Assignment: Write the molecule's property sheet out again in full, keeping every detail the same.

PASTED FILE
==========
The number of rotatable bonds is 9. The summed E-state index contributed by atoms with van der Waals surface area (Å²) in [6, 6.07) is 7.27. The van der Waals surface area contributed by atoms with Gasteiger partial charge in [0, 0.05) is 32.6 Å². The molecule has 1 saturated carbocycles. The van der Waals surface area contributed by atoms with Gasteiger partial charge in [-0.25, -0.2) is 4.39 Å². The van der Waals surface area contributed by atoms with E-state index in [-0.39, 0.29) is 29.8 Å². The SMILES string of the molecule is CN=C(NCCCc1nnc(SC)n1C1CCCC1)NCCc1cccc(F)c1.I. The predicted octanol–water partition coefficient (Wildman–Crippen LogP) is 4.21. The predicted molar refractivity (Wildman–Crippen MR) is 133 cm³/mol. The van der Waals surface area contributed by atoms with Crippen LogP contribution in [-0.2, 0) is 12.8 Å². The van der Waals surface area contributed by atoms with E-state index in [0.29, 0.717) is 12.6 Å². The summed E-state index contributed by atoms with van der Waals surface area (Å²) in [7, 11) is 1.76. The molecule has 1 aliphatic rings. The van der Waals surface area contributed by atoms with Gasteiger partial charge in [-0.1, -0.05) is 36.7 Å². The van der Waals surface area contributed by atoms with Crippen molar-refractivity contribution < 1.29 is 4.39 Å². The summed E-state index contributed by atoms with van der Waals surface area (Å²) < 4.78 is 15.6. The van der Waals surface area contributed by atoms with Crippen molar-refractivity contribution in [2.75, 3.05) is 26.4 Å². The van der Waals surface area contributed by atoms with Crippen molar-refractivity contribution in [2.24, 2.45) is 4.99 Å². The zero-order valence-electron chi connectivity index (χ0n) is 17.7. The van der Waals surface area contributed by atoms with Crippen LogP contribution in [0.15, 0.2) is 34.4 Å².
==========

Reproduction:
The number of rotatable bonds is 9. The summed E-state index contributed by atoms with van der Waals surface area (Å²) in [6, 6.07) is 7.27. The van der Waals surface area contributed by atoms with Gasteiger partial charge in [0, 0.05) is 32.6 Å². The molecule has 1 saturated carbocycles. The van der Waals surface area contributed by atoms with Gasteiger partial charge in [-0.25, -0.2) is 4.39 Å². The van der Waals surface area contributed by atoms with E-state index in [-0.39, 0.29) is 29.8 Å². The SMILES string of the molecule is CN=C(NCCCc1nnc(SC)n1C1CCCC1)NCCc1cccc(F)c1.I. The predicted octanol–water partition coefficient (Wildman–Crippen LogP) is 4.21. The predicted molar refractivity (Wildman–Crippen MR) is 133 cm³/mol. The van der Waals surface area contributed by atoms with Crippen LogP contribution in [-0.2, 0) is 12.8 Å². The van der Waals surface area contributed by atoms with E-state index in [0.29, 0.717) is 12.6 Å². The summed E-state index contributed by atoms with van der Waals surface area (Å²) in [7, 11) is 1.76. The molecule has 1 aliphatic rings. The van der Waals surface area contributed by atoms with Gasteiger partial charge in [-0.1, -0.05) is 36.7 Å². The van der Waals surface area contributed by atoms with Crippen molar-refractivity contribution < 1.29 is 4.39 Å². The summed E-state index contributed by atoms with van der Waals surface area (Å²) < 4.78 is 15.6. The van der Waals surface area contributed by atoms with Crippen molar-refractivity contribution in [2.75, 3.05) is 26.4 Å². The van der Waals surface area contributed by atoms with Crippen molar-refractivity contribution in [2.24, 2.45) is 4.99 Å². The zero-order valence-electron chi connectivity index (χ0n) is 17.7. The van der Waals surface area contributed by atoms with Crippen LogP contribution in [0.15, 0.2) is 34.4 Å².